My brain thoughts: Claremont’s really making me feel like that if I don’t share a psychic rapport with my wife, we just aren’t fully committed to each other. Iron Fist has one with Colleen, and they aren’t even dating! (I bet that would be embarrassing, a hot samurai woman knowing about that time you crapped your pants after 1st grade throwing star class.) Sabretooth makes his comic book debut here, and it’s a pretty valuable issue on the back issue market. It seems like they planned for him to have a connection with Wolverine right from the very beginning. Claremont continued to tie-in this book to that other book he was writing, something called the X-Men. They would do so even more blatantly in the very next issue.

#15. Author: Chris Claremont; Artist: John Byrne; Inker: Dan Green; Editor: Archie Goodwin

Iron Fist received a tip that a valuable Rand-Meachum shipment was going to be hijacked. As he was taking down the robbers, he is attacked again by the mysterious figure (just like the previous issue). Once again, he drains more of Iron Fist’s life energy, and then leaves him unconscious.

Outside of Misty Knight and Jean Grey’s apartment in Greenwich Village, Wolverine pines over Jean Grey.

He notices a figure slipping through the skylight on the roof, and tears off to take care of him.

On a Caribbean island, Misty Knight is working undercover (and she stole Storm’s costume to use as a bathing suit).

District Attorney Blake Tower had hired her to infiltrate the organization of a mobster named Bushmaster. She did her job a little too well, as she is currently pretending to be his girlfriend.

Back at the apartment, the intruder is, of course, Iron Fist, looking for Misty. He notices snacks and refreshments laid out, as if someone was planning on having a party.  Suddenly, Wolverine comes crashing through the door, looking for blood (and wearing that horrible costume that thankfully didn’t last very long).

Iron Fist and Wolverine fight, and it is glorious. (Iron Fist thinks to himself that Wolverine’s “animal ferocity” reminds him of Sabretooth, and wonders if there is a connection. So, they were planning on the two characters being connected right from the very beginning. Funny that they wouldn’t actually fight in a comic for the first time until many years later.)

Iron Fist throws the ornery little sucker out of the window.

Nightcrawler and Colossus happen to be walking up to catch him before he goes splat. And then, Colossus does the ole fastball special to get Wolverine back up to the apartment.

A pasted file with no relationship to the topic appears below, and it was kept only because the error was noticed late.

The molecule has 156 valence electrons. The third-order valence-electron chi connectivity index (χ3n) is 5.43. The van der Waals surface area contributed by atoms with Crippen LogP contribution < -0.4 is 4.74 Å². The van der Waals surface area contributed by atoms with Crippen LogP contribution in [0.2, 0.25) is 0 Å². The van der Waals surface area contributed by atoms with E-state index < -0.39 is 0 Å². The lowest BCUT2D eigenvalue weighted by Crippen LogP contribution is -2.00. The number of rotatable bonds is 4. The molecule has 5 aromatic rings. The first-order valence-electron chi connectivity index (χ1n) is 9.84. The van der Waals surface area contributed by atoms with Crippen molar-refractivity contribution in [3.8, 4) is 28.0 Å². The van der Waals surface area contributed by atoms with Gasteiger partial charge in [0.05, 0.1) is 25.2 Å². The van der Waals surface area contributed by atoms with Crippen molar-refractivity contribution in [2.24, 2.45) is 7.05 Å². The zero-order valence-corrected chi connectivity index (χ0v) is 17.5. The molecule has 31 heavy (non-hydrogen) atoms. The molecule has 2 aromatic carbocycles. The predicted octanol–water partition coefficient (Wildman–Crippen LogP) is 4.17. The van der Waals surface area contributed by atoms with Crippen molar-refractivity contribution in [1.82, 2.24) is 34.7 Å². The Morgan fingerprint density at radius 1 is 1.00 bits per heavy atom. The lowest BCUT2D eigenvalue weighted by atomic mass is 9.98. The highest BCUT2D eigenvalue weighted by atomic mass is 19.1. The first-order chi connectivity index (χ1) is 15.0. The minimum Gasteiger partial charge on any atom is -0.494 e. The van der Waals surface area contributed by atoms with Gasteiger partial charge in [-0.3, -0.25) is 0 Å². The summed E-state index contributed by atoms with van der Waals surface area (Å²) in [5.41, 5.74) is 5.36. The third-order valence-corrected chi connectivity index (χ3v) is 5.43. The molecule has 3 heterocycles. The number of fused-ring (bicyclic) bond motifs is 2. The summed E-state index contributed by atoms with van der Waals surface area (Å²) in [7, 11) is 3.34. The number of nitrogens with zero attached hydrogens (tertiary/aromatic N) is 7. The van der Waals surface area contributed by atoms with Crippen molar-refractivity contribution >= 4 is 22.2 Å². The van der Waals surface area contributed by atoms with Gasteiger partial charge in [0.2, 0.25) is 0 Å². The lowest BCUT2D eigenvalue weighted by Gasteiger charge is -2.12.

Nightcrawler teleports in, and gets a fist to the face. Colossus is on the receiving end of a charged up iron fist. Storm arrives, and gets a face full of potato salad, causing her to summon lighting and thunder. Iron Fist tries to escape, but is attacked by Nightcrawler again, and then carried off by a newly arrived Banshee.

He makes easy work of Banshee, and is attacked by Storm again. When Storm calls him a “villain”, Iron Fist starts wondering if maybe there hasn’t been a misunderstanding. Wolverine isn’t interested in hearing it though…

…until Phoenix arrives and ends the madness.

Apologies are made, and the party goes forward as planned. The landlord is yelling about evicting Jean Grey for trashing the apartment yet again, but fortunately the building is owned by Rand-Meachum, and Danny nips that in the bud.

My brain thoughts: This marked the last issue of the Iron Fist series, as it had been cancelled. Claremont and Byrne were building up to this confrontation between Iron Fist and Davos, but got the rug pulled out from under them before they could finish it. Not to worry though, as they were able to follow up on that storyline in a couple issues of Marvel Team-Up, but we’ll cover that next time. This also was one of the very first times that Byrne drew the X-Men, except for a one-panel appearance in an issue of Marvel Team-Up. (Making this another valuable comic for those silly back issue collectors. Comics are for reading, not for sealing away in plastic. So, just give them all to me, it will be fine.) Claremont’s love affair with Jean Grey was on full display here yet again, as everyone immediately stops fighting when she comes into the room.

My final brain thoughts:
Sabretooth, Captain America, Wolverine, snow-blindness, Wile E Coyote boomerang traps, afro’d ex terrorist bombers, and Misty Knight wearing Storm’s clothes.

It’s a shame the series was cancelled because this was a pretty excellent run of comics for the most part. Battles with Captain America, Wolverine, and Sabretooth were really upping Iron Fist’s profile, but I guess it was too little, too late. The series ended with those two key back issues. Ironically, they ended up being key for what they mean to the X-Men franchise, and not Iron Fist. (Is that ironic? I don’t care…) Just as well, Byrne was about to graduate to the X-Men franchise, and the world is better off for that.

The character of Iron Fist wasn’t done though, not yet. Next time we’ll cover the resolution of the storyline with Davos, as depicted in Marvel Team-Up. That is followed up by a historic meeting between two fringe characters that were struggling as solo acts, but would start a partnership that would stand the test of time.

If that doesn’t get you excited, well, it’s probably because you stopped reading these as soon as I started covering Iron Fist. You big jerks.

1 comment:

Oc said...

If you look close at the X-Men in #15, you'll see that Byrne drew them in the style of Dave Cockrum, who he was a big fan of at the time (although apparently not anymore.) That panel with Phoenix and Scott is particularly Cockrumish.